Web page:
The self-regard it took for Martin Lawrence to star in "Black Knight" must be astounding. Consider the opening: a mirror-point-of-view shot of him brushing and flossing his teeth, plucking his nose hairs and swabbing his ears -- all while he mugs without restraint.

Now, most people might think, "Who would want to watch a close-up of me making faces while I stick a tweezers up my nose?" But Lawrence betrays no such doubts; he's apparently convinced that the mere force of his personality transforms even the most mundane activities into downright hilarious high jinks.

That kind of confidence can be helpful in getting a project off the ground because then you don't have to worry about such nettlesome details as a funny script or comedically talented co-workers. In fact, Chris Tucker and "Friday" director F. Gary Gray originally were attached to "Black Knight" but dropped out because of reported script problems.

Whatever those problems were, they haven't been fixed, but no matter. Just picture Lawrence as a modern guy plopped into 1328 England. Now picture him having to go to the bathroom and entering a medieval privy.

Oooooh, smelly! Look at him wince and grimace! What a laff riot!

The easy-to-sell concept — which is the only reason such stupid movies get made — is "A Connecticut Yankee in King Arthur's Court" with a black guy, Lawrence, although the king here is a diminutive tyrant named Leo (Kevin Conway).

Lawrence's Jamal Walker is a menial worker for a medieval theme park who falls into a filthy moat and comes out in the Middle Ages. (Hate it when that happens. . . .) Although he surfaces in a lake and steps out into a forest, Jamal seems to have no inkling that something strange is going on.

He assumes that a drunken knight on horseback, Sir Knolte (Tom Wilkinson), is just a theme-park worker, and when the knight collapses and stops breathing, Jamal makes all sorts of pained faces at the prospect of giving him mouth-to-mouth resuscitation before finally yelling, "911! White man down! White man down!"

Granted, this movie is not designed for any level of scrutiny, but let's ponder this line. He's shouting into an expanse of trees, so he's not really expecting help.

His only audience is the audience; it's a listen-to-me-I'm-funny line, and it's a clunker anyway.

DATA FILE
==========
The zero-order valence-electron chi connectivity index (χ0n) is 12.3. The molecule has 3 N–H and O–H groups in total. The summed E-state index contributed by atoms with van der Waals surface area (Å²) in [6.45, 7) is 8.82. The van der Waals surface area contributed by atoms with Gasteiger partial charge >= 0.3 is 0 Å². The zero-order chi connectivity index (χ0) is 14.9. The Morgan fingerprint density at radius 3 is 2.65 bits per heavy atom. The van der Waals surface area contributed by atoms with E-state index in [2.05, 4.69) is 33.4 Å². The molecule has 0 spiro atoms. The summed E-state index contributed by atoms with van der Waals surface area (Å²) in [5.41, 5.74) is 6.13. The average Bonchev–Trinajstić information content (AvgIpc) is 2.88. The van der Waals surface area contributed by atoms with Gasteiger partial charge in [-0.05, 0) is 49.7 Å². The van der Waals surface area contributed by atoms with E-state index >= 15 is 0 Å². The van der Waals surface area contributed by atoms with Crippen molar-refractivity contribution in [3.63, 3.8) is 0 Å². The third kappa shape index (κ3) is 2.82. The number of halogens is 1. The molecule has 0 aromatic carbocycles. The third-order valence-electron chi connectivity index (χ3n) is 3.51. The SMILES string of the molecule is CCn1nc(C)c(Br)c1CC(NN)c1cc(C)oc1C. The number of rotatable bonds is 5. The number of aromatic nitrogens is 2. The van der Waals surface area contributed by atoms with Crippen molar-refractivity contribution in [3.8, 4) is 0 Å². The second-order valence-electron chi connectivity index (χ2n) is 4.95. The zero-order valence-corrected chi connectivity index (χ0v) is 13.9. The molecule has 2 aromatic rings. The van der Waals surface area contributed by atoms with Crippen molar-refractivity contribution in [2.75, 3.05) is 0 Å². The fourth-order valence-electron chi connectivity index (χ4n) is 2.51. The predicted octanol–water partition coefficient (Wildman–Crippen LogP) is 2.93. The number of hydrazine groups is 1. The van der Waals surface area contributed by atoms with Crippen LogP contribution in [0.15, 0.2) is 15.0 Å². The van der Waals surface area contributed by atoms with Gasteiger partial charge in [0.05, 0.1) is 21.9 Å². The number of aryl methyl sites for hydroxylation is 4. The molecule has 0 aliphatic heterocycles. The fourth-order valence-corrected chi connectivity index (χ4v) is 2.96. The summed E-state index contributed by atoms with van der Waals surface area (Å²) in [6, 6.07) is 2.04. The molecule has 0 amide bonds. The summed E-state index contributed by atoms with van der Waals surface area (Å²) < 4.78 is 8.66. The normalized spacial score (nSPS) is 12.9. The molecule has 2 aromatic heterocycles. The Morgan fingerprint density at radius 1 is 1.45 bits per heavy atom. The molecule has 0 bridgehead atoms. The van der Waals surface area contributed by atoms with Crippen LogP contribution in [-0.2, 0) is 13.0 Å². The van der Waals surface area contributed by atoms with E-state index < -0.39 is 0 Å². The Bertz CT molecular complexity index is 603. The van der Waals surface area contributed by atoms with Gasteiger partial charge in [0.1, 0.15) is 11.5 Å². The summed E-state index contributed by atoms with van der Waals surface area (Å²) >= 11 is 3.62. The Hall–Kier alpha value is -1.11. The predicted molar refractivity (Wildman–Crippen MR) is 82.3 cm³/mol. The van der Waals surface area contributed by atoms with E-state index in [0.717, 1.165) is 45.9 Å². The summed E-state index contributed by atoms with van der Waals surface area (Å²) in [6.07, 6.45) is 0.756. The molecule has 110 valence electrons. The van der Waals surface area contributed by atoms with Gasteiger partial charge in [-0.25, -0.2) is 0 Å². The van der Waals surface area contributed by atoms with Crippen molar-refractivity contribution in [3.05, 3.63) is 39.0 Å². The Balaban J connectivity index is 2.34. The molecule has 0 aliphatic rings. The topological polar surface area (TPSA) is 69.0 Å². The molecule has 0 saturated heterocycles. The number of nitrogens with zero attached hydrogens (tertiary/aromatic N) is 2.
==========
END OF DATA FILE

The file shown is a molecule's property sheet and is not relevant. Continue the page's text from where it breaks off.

I mean, a grubby medieval knight has just fallen at his feet in a mysterious forest, and his immediate response is to crack wise about urban police forces' reputation of responding faster to white victims than black ones?

The movie's title also refers to race, but this area goes almost completely unexplored. The hot maiden — every knight movie's got to have a hot maiden — is a light-skinned black woman, Victoria (Marsha Thomason), and the rest of the kingdom's white inhabitants never seem to register that Jamal, in his football jersey top and sneakers, looks out of place.

This is paint-by-numbers filmmaking, from the stock characters (the glowering, goateed evil knight; the fair, exiled queen; the trusty sidekick) to the gratuitous bathroom humor to ancient characters learning words like "chillin'."

The script is credited to Darryl J. Quarles ("Big Momma's House") and Peter Gaulke and Gerry Swallow ("Say It Isn't So"), whose track records suggest the hackwork on display here.

But in the end everything comes down to Lawrence, who has yet to develop a truly distinct comedic sensibility. Certainly no one else is given anything funny to say or do. Even so, only two comic bits work in the entire movie: Jamal being introduced to the king as if he were entering a basketball game and Jamal's leading the court band in a corny but lively version of Sly & the Family Stone's "Dance to the Music."

At one point Jamal claims to be a jester to cover for his inability to stay on a horse. After watching him get bounced around repeatedly, King Leo finally observes, "He's no longer funny, but he refuses to give up on the joke."

Leo, you may be a lousy king, but you'd make a fine critic.

1 star

"Black Knight"